Cybersecurity & Tech

The Cyberlaw Podcast: The International Regulatory Dogpile

Stewart Baker
Wednesday, April 19, 2023, 1:39 PM
The latest episode of the Cyberlaw Podcast.

Published by The Lawfare Institute
in Cooperation With

Every government on the planet announced last week an ambition to regulate artificial intelligence. Nate Jones and Jamil Jaffer take us through the announcements. What’s particularly discouraging is the lack of imagination, as governments dusted off their old prejudices to handle this new problem. Europe is obsessed with data protection, the Biden administration just wants to talk and wait and talk some more, while China must have asked ChatGPT to assemble every regulatory proposal for AI ever made by anyone and translate it into Chinese law. 

Meanwhile, companies trying to satisfy everyone are imposing weird limits on their AI, such as Microsoft’s rule that asking for an image of Taiwan’s flag is a violation of its terms of service. (For the record, so is asking for China’s flag but not asking for an American or German flag.)

Matthew Heiman and Jamil take us through the strange case of the airman who leaked classified secrets on Discord. Jamil thinks we brought this on ourselves by not taking past leaks sufficiently seriously.

Jamil and I cover the imminent Montana statewide ban on TikTok. He thinks it’s a harbinger; I think it may be a distraction that, like Trump’s ban, produces more hostile judicial rulings.

Nate unpacks the California Court of Appeals’ unpersuasive opinion on law enforcement use of geofencing warrants.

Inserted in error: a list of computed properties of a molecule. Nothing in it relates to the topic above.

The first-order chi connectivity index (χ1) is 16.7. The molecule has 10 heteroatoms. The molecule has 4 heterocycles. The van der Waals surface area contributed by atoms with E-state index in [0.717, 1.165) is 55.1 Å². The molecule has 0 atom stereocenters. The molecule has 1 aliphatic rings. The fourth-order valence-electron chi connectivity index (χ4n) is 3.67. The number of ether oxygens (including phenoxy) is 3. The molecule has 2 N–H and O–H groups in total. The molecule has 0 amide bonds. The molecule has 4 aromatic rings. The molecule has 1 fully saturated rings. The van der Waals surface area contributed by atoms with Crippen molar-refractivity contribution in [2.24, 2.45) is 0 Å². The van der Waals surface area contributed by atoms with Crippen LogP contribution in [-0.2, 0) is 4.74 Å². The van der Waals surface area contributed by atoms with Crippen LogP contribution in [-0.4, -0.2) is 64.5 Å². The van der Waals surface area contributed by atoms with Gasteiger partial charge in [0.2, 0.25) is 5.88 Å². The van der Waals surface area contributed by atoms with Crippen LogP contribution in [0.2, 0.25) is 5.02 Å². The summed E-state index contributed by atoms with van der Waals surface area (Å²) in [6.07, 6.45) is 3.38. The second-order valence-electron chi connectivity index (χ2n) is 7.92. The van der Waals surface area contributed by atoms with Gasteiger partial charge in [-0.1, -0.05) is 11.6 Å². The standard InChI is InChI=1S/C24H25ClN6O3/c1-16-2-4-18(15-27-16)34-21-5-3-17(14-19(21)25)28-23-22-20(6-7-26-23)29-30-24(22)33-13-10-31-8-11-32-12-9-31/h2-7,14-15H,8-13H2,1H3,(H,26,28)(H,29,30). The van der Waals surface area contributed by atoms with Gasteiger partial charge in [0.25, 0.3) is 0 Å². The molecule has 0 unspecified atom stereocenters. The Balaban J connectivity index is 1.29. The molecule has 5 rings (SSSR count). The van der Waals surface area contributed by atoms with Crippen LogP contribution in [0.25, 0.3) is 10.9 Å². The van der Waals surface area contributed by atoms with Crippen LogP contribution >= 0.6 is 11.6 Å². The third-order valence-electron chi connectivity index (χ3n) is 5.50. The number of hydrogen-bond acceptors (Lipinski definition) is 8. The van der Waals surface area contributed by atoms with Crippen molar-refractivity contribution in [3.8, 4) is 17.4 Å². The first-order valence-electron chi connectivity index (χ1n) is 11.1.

Matthew and I dig into the unanimous Supreme Court decision that should have independent administrative agencies like the Federal Trade Commission and Securities and Exchange Commission trembling. The court held that litigants don’t need to wend their way through years of proceedings in front of the agencies before they can go to court and challenge the agencies’ constitutional status. We both think that this is just the first shoe to drop. The next will be a full-bore challenge to the constitutionality of agencies beholden neither to the executive or Congress. If the FTC loses that one, I predict, the old socialist realist statue “Man Controlling Trade” that graces its entry may be replaced by one that PETA and the Chamber of Commerce would like better. Bing’s Image Creator allowed me to illustrate that possible outcome. See attached.

 In quick hits: 

Download 453rd Episode (mp3) 

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Stewart A. Baker is a partner in the Washington office of Steptoe & Johnson LLP. He returned to the firm following 3½ years at the Department of Homeland Security as its first Assistant Secretary for Policy. He earlier served as general counsel of the National Security Agency.

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